There were 1390 and 1022 patients with stage I–III breast cancer with clinical and genomic data available in Molecular Taxonomy of Breast Cancer International Consortium (METABRIC) and The Cancer Genome Atlas (TCGA), respectively. High and low tumor GR expression was defined as the highest and lowest quartile (25%) of NR3C1 expression, respectively (Figure S1). Table 1 shows the distribution of demographic (age at diagnosis) and clinical characteristics (stage at diagnosis, clinical subtypes, PAM50 subtypes) among GR-high and GR-low breast cancer based on GR expression in METABRIC and TCGA. There were 696 (METABRIC) and 512 patients (TCGA) in the top and bottom quartiles from the entire cohort of 1390 and 1022 patients, respectively. No statistically significant distribution in age at diagnosis was observed. Clinical subtypes were equally distributed between GR-high vs. GR-low cohorts except HER2-positive subtype, which was higher in GR low cohort in METABRIC. There were more patients with hormone receptor positive subtype in GR-high vs. more triple negative subtype (65.1%) in GR-low cohorts in TCGA. There were more stage 1 patients observed in GR high cohort vs. more stage 2 patients in GR low cohort. Hence, there was a difference in stage distribution noted. Differences in clinical subtypes were observed in both cohorts and hence, subgroup analyses for receptor subtypes has been performed to understand the influence of GR expression in breast cancer subtypes. Both METABRIC and TCGA datasets are limited by the unavailability of treatment information.

2.2. GR-high Breast Cancer has Better Survival

Survival characteristics of GR expression in METABRIC and TCGA cohorts are shown in Figure 1. GR-high tumors have better median disease-free survival (mDFS) 21.7 vs. 19.3yrs {HR 0.60 (0.46–0.77), p < 0.001} and better median disease-specific survival (mDSS) NR vs. 19.9yrs {HR 0.55 (0.42–0.72), p < 0.001} in METABRIC. This survival difference was consistent in TCGA cohort, but more significant in the METABRIC cohort, which had a larger cohort size. GR-high tumors were also noted to have better median overall survival (mOS) 16.6 vs. 10.1yrs {HR 0.63 (0.52–0.77), p < 0.001} in METABRIC.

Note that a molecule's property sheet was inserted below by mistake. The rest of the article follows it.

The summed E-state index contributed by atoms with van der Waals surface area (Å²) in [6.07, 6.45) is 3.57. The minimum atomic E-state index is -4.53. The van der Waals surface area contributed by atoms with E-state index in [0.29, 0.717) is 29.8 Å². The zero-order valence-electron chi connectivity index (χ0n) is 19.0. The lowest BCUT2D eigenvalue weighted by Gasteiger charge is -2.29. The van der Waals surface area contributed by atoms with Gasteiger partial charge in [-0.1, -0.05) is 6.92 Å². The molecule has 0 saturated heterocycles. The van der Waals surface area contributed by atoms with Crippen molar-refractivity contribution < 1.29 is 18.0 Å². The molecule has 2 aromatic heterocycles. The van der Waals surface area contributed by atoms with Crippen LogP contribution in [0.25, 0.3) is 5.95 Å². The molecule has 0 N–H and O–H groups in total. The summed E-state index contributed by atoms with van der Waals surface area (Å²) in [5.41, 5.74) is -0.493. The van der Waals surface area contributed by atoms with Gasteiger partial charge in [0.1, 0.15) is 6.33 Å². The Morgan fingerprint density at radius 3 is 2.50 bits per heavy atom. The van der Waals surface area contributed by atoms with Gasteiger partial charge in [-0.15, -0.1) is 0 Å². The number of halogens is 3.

Due to a previously reported notion on the interaction between GR and ER, and different survival of GR-high vs. GR-low groups in ER-positive and TNBC subtypes as described previously [10], the influence of receptor subtype on survival characteristics was also analyzed. Estrogen receptor (ER)-positive/human epidermal growth factor receptor (HER2)-negative subtype had better mDSS (p < 0.05) and mOS (p < 0.05) in GR-high compared with GR-low tumors in both cohorts. TNBC subtype was associated with better mDFS {HR 0.50 (0.26–0.99), p = 0.044}, mDSS {HR 0.45 (0.23–0.86), p = 0.013} and mOS {HR 0.59 (0.35–0.98), p = 0.041} in GR-high compared with GR-low tumors in METABRIC, but only a trend towards better survival without statistical significance in TCGA (Figure 1). Survival difference between GR-high vs. GR-low breast cancer for the entire ER-positive breast cancer and HER2-positive breast cancer subtypes has been shown in Figure S2. Among ER-positive subtype, GR-high breast cancer was associated only with better mDFS validated in TCGA as has been shown before. Among HER-2 positive subtype, GR-high breast cancer was associated with better survival in METABRIC, but not validated in TCGA. Thus, our data shows that GR expression in the bulk tumor is associated with an improvement in survival, mostly in ER-positive/HER2-negative breast cancer subtype.